After more than seven years of development, CrateDB has matured into database that powers many IoT use cases. As adoption continues to increase, we see customers using CrateDB for new innovative projects that push it to its limits, which motivates us to improve our database further and further.
At the beginning of every release development cycle, we consider our customers' feedback and select two or three high-level items to focus on. From there, we get granular, thinking deeply about how to improve these areas and try different solutions.
For the 4.4 release, we worked on:
- Performance and stability
- SQL standard and PostgreSQL compatibility
Let’s take a closer look at each one.
Performance and stability
The need for excellent performance and stability is the main reason our users choose CrateDB. Because of that, we continue to invest time in analyzing access patterns and innovating ways to improve performance even more.
Working with our users, we noticed that their table definitions often had a lot more columns than the tables we used in our tests. After extending our set of tests, we optimized an access pattern where users query a subset of columns from a table with many columns. This led to a performance improvement of up to 17% in some tests.
Another fix was related to the query optimizer.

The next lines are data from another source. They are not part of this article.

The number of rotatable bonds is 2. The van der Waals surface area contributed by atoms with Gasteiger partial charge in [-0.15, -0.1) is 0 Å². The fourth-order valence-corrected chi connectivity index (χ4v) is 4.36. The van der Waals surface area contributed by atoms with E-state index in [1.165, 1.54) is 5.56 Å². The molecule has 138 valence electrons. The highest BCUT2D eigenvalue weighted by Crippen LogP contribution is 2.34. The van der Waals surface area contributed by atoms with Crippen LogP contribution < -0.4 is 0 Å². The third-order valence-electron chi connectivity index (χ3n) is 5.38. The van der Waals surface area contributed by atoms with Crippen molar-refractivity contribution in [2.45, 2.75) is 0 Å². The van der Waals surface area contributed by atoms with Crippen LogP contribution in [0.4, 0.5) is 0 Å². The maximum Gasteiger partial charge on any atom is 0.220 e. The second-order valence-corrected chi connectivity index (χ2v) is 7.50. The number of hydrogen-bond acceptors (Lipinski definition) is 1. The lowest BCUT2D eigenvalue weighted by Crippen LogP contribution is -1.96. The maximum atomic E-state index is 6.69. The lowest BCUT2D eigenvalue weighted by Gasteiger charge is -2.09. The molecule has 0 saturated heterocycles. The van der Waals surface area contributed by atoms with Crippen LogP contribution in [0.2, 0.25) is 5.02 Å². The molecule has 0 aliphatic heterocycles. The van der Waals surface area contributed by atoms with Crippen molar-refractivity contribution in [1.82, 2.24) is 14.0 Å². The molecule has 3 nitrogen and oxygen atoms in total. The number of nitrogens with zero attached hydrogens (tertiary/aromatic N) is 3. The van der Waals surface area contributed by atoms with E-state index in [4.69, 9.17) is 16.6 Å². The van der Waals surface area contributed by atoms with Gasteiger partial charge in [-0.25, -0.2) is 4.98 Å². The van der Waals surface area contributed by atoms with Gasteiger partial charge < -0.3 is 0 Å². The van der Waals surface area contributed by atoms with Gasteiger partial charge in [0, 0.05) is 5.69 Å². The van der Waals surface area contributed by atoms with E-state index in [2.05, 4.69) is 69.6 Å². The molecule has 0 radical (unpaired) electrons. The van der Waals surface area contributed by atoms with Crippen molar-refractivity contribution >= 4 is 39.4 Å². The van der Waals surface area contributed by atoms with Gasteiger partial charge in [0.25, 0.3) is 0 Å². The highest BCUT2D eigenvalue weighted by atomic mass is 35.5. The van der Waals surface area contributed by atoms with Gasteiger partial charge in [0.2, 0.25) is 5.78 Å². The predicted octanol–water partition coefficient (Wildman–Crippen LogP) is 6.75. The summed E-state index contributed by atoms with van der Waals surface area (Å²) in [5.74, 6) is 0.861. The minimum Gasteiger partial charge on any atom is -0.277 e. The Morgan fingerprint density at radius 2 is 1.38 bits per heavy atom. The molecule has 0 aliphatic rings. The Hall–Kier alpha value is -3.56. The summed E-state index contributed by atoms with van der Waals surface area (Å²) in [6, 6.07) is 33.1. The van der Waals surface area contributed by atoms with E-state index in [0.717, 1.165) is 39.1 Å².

CrateDB includes a query optimizer that attempts to choose an optimal execution plan for each query. In CrateDB, one of the cheapest ways to access a record is by doing a primary key lookup. A primary key lookup can be used if the
WHERE clause of a query filters on the primary key columns; however, we saw that some users implemented a soft-delete pattern in their application—they had a column that indicates whether a record is deleted in the table, filtering on the primary key column and this deleted flag. This access pattern couldn't utilize the primary key lookup execution plan, and therefore, CrateDB had to resort to a more expensive execution plan.
In CrateDB 4.4, we remedied that, adding the notion of a filtered primary key lookup.
If you're operating clusters with a very large number of nodes, you know the chances of some of them failing at some point (or the chances of you needing to take them temporarily offline for maintenance) are not small. You want to make sure you don't have under-replicated records on your cluster.
With CrateDB 4.4, we were able to include numerous improvements in this regard, many of which originate from Elasticsearch. As a result, the replication performance is now improved: after any maintenance work or node failure, your cluster will now get fully replicated faster than ever.
Monitoring a system is essential to ensure it is running smoothly.
SQL standard and PostgreSQL compatibility
Compatibility is at the heart of CrateDB. Performance, stability, observability -- these properties do not matter if your database doesn’t support your use case or if you don't have a client for your language of choice.
Because of that, we keep adding new features and improving our compatibility with PostgreSQL and standard SQL.
In CrateDB 4.4, we added the numeric type, which can be used at runtime to enable aggregations like sum on fields where the result wouldn't fit into the
bigint range. Version 4.4 also includes new scalar and window functions.
For a complete overview of the changes, check out the release notes.